Friday, December 07, 2007

Govt would have bankrupted Fiji: Academic

Comment:
  • What a load of rubbish! To say the economy would have gone the way this academic is speculating is pure fantasy of the highest order. At least there were more options available then hence the political choice for "deficit funding" to fund economic growth as this academic terms it. The economy has basically contracted at a faster pace so that any recovery would be greatly lengthened and I bet, not in the timelime postulated here!!! This is in fact a political analytical piece and not an objective examination of Fiji's economy and its prospects.


06 DEC 2007-www.fijilive.com

An academic believes that the Fiji economy would have bankrupted in next three to five years if the Qarase government had continued in power.

Dr. Sukhdev Shah says that when ousted Prime Minister, Laisenia Qarase came into power, he tried to boost the economy artificially.

However, Qarase in his statement published in the dailies yesterday has stated that before the coup, Fiji had sound economic growth and had an average of 2.8 percent of Gross Domestic Product (GDP) from 2002 to 2006.

Shah disagrees with these statements and said that although the economy seems to have done well when Qarase was in power as compared to now but there was no turn around in the long term sustainable growth.

“Everybody wants growth but it has to be sustainable it cannot be artificial like in the time of the Qarase government,” he said.

Shah said that the economy was artificially boosted by government deficit, government was spending lots of money by borrowing it and that money created demand which created growth and the outcome was that most of government deficit went into imports that created huge trade deficits.

He said there was too much spending by the Government and that was not based on the strength of the economy so whatever was created artificially looked good on the economy but internally it weakened the economy.

“Growth was protected by the high deficit from 2001 to 2006, deficit helped keep the prosperity and the growth but then it was at the expense of exchange reserves and future stability of the government in terms of creation of high debts,” he highlighted.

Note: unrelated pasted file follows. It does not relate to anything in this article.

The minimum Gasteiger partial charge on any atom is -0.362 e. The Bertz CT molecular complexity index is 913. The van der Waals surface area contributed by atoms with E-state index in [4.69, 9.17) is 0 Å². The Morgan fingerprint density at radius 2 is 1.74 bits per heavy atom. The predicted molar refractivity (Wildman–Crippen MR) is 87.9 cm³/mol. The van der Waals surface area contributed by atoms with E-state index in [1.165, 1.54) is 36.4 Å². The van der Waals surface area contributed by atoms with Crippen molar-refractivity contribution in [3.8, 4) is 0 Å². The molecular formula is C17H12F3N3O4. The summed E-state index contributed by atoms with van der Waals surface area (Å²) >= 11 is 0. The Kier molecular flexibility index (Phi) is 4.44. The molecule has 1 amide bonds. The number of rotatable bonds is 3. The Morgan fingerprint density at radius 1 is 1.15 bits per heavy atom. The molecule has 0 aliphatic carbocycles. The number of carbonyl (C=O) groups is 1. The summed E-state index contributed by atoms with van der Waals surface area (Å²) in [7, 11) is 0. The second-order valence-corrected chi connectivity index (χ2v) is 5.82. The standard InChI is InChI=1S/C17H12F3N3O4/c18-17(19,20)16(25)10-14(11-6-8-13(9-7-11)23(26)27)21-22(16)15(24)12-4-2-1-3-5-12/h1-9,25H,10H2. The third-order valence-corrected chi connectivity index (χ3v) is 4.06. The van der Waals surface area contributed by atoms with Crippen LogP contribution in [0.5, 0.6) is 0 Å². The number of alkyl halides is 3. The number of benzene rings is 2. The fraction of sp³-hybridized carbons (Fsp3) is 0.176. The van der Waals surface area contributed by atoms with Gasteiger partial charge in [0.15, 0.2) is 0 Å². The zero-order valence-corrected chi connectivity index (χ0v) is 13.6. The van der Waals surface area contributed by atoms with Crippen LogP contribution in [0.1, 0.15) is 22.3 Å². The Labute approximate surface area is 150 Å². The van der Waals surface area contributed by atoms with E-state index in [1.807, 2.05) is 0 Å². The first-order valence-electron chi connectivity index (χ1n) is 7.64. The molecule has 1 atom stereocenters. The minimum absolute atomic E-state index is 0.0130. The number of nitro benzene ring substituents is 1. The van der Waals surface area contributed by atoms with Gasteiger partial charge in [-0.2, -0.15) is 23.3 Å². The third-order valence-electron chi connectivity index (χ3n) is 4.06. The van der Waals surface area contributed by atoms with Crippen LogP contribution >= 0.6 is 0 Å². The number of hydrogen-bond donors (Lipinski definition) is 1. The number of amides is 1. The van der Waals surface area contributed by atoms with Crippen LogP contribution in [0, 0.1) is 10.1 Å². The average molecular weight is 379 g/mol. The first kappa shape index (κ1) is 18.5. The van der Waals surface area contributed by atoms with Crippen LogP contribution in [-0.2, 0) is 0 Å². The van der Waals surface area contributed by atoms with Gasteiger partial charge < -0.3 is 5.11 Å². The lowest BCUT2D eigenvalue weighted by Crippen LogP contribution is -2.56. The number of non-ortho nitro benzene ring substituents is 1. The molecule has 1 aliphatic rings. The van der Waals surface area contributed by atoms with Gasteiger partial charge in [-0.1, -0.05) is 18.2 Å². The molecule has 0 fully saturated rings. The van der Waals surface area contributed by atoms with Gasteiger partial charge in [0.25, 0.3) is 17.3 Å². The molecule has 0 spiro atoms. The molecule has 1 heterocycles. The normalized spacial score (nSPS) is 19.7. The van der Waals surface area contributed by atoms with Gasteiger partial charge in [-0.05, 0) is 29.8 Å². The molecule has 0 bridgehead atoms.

Although Shah admits that the current state of economy is bad because the military government had to massively control the government deficit and private sector credit, which led to the loss to the economy, he is adamant that there was no other way of stabilising the economy and bringing it to low or to no deficit in the government budget.

Shah said that the current economy has created hardships for the people because of cut back in demand, bank credit and government demand that people have lost income and lost jobs but during Qarase’s time there would have been so high debt that the economy would have become bankrupt after 5 years.

“There was no choice but to restrain it by harsh measures or continue what Qarase did to get cheap growth and ultimately bankrupt the economy,” he stated.

After an year since the military takeover, Shah says that the coup also had a bearing on the economy because people and foreign investors got scared, because of uncertain future and tried not to spend, many people lost jobs and tourism declined.

Shah went on to say that the December takeover last year is not solely responsible for the poor state of the economy as the economy mostly had a downward trend from the first coup in 1987.

Qarase mentions in his statement that Fiji is at the bottom of the list of economic performers of the world as compared with countries like Zimbabwe and Somalia which will experience a contradiction in their economies this year.

However, Shah says that comparing Fiji to countries like Zimbabwe or Somalia is “too extreme” because Fiji’s situation is no where close to the situation in those countries.

According to Shah, if the government keeps a hold over the deficit then the economy is likely to improve.

“A 0 percent or a negative 1 percent growth for next year from the negative 4 per cent this year can be expected but if the military government continues to stabilise the deficit and an equal environment is established then after 2008, we can get back to 5 percent of sustainable growth.”

For the two major industries in Fiji, the sugar and tourism sectors, Shah explains that mainly these sectors suffer from a lack of incentives, wrong policies and a decline in fairness.

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